Speaking with the Voiceless: Principles and Perspectives.

litbonanza.jpgFor all who were lucky enough to see Stephen Lewis at UBC’s recent Student Leadership Conference, consider yourself honoured. It is to my continual wonderment that he can speak as he does without crashing into a sobbing heap. I would. It only takes seeing him persevere in such a talk where others would falter to imagine his perseverance in the field – a character of magnanimity, poise, and passion.

I’d like to call your attention to Stephen’s notion of leadership in order to make a distinction. He vociferated that the first quality of leadership was an unwavering set of principles; a steadfast idea of right and wrong, some rock to cling to when the world around you is in chaos. When you follow such a leader you know what you’re voting for. You are following a set of principles that you and your leader can adhere to, and this solidifies the relationship between the leader and the led.


What I claim is, in a confusing world, following a strong-principled leader is a simple and attractive prospect. However, this does not imply such unwavering principles are necessary for good leadership; in fact sometimes they are not only unnecessary, but serve to stunt social progress.

Bear with me for a moment now, as this distinction is not obvious, or exclusive. Stephen himself is a shining example of a strong-principled and successful leader. What I mean to highlight by saying unwavering principles are not an integral part of leadership is that there are many ways to lead. This might not seem intuitive, but I think I can make a case for it.

In Vietnam, we (in the Western sense) had an unwavering set of principles. Here, we were completely misunderstood. In Vietnam (it is termed the American War, for those who didn’t know), the approach was “Here are my principles! How are you living?” It lacked an all too important sense of perspective. This, of course, resulted in a quagmire of challenges.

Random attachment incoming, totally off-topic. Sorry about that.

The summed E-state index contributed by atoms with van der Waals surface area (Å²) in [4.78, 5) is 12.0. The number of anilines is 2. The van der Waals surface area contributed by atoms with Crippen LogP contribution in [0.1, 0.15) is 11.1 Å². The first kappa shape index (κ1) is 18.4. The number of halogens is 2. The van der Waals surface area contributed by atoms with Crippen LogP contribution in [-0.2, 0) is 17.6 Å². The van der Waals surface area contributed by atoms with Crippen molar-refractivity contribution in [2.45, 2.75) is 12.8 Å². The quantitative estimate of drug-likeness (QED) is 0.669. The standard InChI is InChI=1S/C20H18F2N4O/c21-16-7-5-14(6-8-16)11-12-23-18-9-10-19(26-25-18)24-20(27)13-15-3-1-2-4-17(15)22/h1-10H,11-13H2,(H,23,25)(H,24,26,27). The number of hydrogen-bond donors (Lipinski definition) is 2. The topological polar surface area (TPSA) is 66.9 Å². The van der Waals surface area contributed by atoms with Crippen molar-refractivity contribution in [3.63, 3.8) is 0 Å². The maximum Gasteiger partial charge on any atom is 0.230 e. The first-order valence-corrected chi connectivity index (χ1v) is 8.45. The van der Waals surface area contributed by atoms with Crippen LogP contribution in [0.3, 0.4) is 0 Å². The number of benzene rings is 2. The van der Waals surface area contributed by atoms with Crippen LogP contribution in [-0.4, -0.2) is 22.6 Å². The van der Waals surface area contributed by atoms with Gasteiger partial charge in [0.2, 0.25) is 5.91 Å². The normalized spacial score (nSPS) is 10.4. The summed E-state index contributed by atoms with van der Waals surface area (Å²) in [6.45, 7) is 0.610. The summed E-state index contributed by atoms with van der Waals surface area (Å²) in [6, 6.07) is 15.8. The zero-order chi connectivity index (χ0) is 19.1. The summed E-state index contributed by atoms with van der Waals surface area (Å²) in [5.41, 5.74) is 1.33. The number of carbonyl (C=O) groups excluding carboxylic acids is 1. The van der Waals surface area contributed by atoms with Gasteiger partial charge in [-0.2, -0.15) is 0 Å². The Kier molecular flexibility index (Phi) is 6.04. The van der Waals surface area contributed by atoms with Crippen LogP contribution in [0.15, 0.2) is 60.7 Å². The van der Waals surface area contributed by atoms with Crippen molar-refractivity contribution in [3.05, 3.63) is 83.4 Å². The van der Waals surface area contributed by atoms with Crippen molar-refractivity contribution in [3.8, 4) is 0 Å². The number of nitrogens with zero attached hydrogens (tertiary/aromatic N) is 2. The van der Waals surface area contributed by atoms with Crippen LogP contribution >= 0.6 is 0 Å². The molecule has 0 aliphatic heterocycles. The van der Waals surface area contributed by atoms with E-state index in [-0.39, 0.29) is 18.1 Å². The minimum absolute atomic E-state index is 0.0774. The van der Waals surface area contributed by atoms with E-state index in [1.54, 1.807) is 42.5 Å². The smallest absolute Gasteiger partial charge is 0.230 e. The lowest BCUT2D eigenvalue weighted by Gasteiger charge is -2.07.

Perhaps by conjecture, this experience is a reason why no one is in Burma right now – it’s because America is scared shitless of a situation they don’t understand. Vietnam II anyone?

And still we throw our masculine bulk about. The UN decides to stop trading with a regime in Burma they disagree with. Well no one exactly agrees with a terrorizing repressive military junta, but has keeping Burma isolated helped in the past? Burma has been in a bubble for over forty years – stewing, bubbling into a veritable powder keg. And the junta has a lid on it, barely. And what are we doing? Well we’re too afraid to go, so all we can do is stop talking to them, stop trading with them. Very clever. The UN tells China to put trade embargoes in effect. But don’t you think China would know a bit more about South East Asian diplomacy than we do? Perhaps China’s perspective in these matters is more nuanced. China is not stupid. I repeat; China is not stupid. You could boycott their Olympics and not help Burma in the slightest. Just more Western bullshit.

There is light, and it shines in Imbrahim Gambari, the UN special envoy to the area – notably, not a Westerner by birth. Reading his articles in Thai newspapers, his approach is one of integration and understanding – he talks to people; asks them what their principles are. He says not “Here are my principles! How are you living?” but rather “How are you living? What are your principles?” I have no doubt that Gambari also holds strong principles (by conjecture), but it is not his unbending principles that will lead to change, but an openness of mind more typical of a feminine approach, an Eastern approach. For an Eastern country I find this quite apt.

– – –

At the end of the conference our student leaders had a chance to pose Stephen some questions. And then her angelic voice rang out “I too have a love affair with Africa.” All I could think was who here has a love affair with my Burma? Darfur made media, but 50 years in Burma have produced only snippets for the world to see. This last media splash was fortuitous, but the problem is still there and still under shroud.